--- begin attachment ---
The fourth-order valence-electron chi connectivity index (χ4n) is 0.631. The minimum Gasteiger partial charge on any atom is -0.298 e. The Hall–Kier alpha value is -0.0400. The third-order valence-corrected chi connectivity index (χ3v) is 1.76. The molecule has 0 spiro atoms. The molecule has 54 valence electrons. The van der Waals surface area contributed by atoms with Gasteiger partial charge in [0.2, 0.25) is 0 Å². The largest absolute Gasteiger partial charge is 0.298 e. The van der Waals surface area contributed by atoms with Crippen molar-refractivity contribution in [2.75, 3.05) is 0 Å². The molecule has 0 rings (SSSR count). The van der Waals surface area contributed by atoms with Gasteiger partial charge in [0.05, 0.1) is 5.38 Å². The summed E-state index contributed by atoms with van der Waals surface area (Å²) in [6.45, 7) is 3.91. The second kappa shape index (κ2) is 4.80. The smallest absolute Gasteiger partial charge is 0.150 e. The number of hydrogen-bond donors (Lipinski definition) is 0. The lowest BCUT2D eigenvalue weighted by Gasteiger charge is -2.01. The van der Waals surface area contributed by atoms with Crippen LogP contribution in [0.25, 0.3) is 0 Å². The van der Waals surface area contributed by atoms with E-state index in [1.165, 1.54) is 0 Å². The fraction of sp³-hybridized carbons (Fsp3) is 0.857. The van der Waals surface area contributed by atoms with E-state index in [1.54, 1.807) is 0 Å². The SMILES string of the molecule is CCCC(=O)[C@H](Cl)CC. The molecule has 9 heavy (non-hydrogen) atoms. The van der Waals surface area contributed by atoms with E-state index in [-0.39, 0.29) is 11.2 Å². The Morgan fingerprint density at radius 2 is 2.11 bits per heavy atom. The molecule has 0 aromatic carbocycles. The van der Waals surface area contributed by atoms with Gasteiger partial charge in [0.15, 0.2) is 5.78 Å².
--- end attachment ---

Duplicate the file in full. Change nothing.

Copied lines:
The fourth-order valence-electron chi connectivity index (χ4n) is 0.631. The minimum Gasteiger partial charge on any atom is -0.298 e. The Hall–Kier alpha value is -0.0400. The third-order valence-corrected chi connectivity index (χ3v) is 1.76. The molecule has 0 spiro atoms. The molecule has 54 valence electrons. The van der Waals surface area contributed by atoms with Gasteiger partial charge in [0.2, 0.25) is 0 Å². The largest absolute Gasteiger partial charge is 0.298 e. The van der Waals surface area contributed by atoms with Crippen molar-refractivity contribution in [2.75, 3.05) is 0 Å². The molecule has 0 rings (SSSR count). The van der Waals surface area contributed by atoms with Gasteiger partial charge in [0.05, 0.1) is 5.38 Å². The summed E-state index contributed by atoms with van der Waals surface area (Å²) in [6.45, 7) is 3.91. The second kappa shape index (κ2) is 4.80. The smallest absolute Gasteiger partial charge is 0.150 e. The number of hydrogen-bond donors (Lipinski definition) is 0. The lowest BCUT2D eigenvalue weighted by Gasteiger charge is -2.01. The van der Waals surface area contributed by atoms with Crippen LogP contribution in [0.25, 0.3) is 0 Å². The van der Waals surface area contributed by atoms with E-state index in [1.165, 1.54) is 0 Å². The fraction of sp³-hybridized carbons (Fsp3) is 0.857. The van der Waals surface area contributed by atoms with E-state index in [1.54, 1.807) is 0 Å². The SMILES string of the molecule is CCCC(=O)[C@H](Cl)CC. The molecule has 9 heavy (non-hydrogen) atoms. The van der Waals surface area contributed by atoms with E-state index in [-0.39, 0.29) is 11.2 Å². The Morgan fingerprint density at radius 2 is 2.11 bits per heavy atom. The molecule has 0 aromatic carbocycles. The van der Waals surface area contributed by atoms with Gasteiger partial charge in [0.15, 0.2) is 5.78 Å².